There is a reason Recycle comes last in the Reduce, Repair, Reuse, Recycle mantra. If we want to reduce the social and environmental harm we do, we first need to make – and buy – less stuff that we don’t need, and make what we do need of higher quality so that it needs less frequent replacement. We have to fix what breaks (and what breaks should be fixable), reuse or recirculate what we no longer find useful. Recycling or repurposing the worn-out product into something new comes last. We added a fifth R: Reimagine a world in which we take from nature only what it can replace.

So we’ve now embarked on the Common Threads Initiative as a partnership with our customers, a mutual pledge to pursue the four classic Rs in their proper order, with reimagination as an underpinning of each step.

If we want to come through with our part of the pledge, we have to walk our field. Our field has to become less toxic, more alive, and more productive. And most of that field doesn’t belong to us but to our partners. So if we want to make better-performing products that create less waste, use fewer nonrenewable resources, and generate no poisons, we have to work intimately with the factories and mills in our supply chain – and to do that we need the loyalty and full engagement of the thousands of people employed making Patagonia products who don’t get their paychecks from us.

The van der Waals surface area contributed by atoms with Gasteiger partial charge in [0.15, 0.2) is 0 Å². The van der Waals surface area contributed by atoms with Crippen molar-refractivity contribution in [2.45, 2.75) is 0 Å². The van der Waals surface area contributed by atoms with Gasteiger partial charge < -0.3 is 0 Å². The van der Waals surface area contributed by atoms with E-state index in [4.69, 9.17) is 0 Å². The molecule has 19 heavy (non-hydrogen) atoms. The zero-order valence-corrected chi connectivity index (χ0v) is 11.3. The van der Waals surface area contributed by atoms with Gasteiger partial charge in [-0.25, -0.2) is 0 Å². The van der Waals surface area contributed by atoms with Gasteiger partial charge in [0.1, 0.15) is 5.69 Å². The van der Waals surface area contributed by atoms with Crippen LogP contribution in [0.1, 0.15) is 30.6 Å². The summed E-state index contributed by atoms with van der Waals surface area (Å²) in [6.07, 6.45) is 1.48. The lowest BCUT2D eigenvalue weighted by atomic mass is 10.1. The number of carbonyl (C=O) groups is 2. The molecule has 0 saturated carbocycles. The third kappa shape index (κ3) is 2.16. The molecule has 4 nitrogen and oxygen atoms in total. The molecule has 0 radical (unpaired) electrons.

So our partnership with our factories and mills is as critical to us as that of our customers. But factories and mills are also independent businesses, subject to pressures, sometimes conflicting, from all the brands they serve.

That’s why two other partners – independent but interlinked with both brands and suppliers – have become so critical to us. Bluesign Technologies screens, benchmarks, and helps our suppliers improve their environmental practices. The FLA helps us ensure fair, safe treatment of the workers who make our products. We long ago learned that you can’t make a good product in a bad factory. There is no such thing as a good factory that mistreats its workers. We’re a part of nature too; and we work most intensively and productively – and intelligently – when we  feel important, useful, and needed, whatever our social class or level of education.  We fully applaud and subscribe the new, tighter FLA standards and have altered our own Code of Conduct to meet them.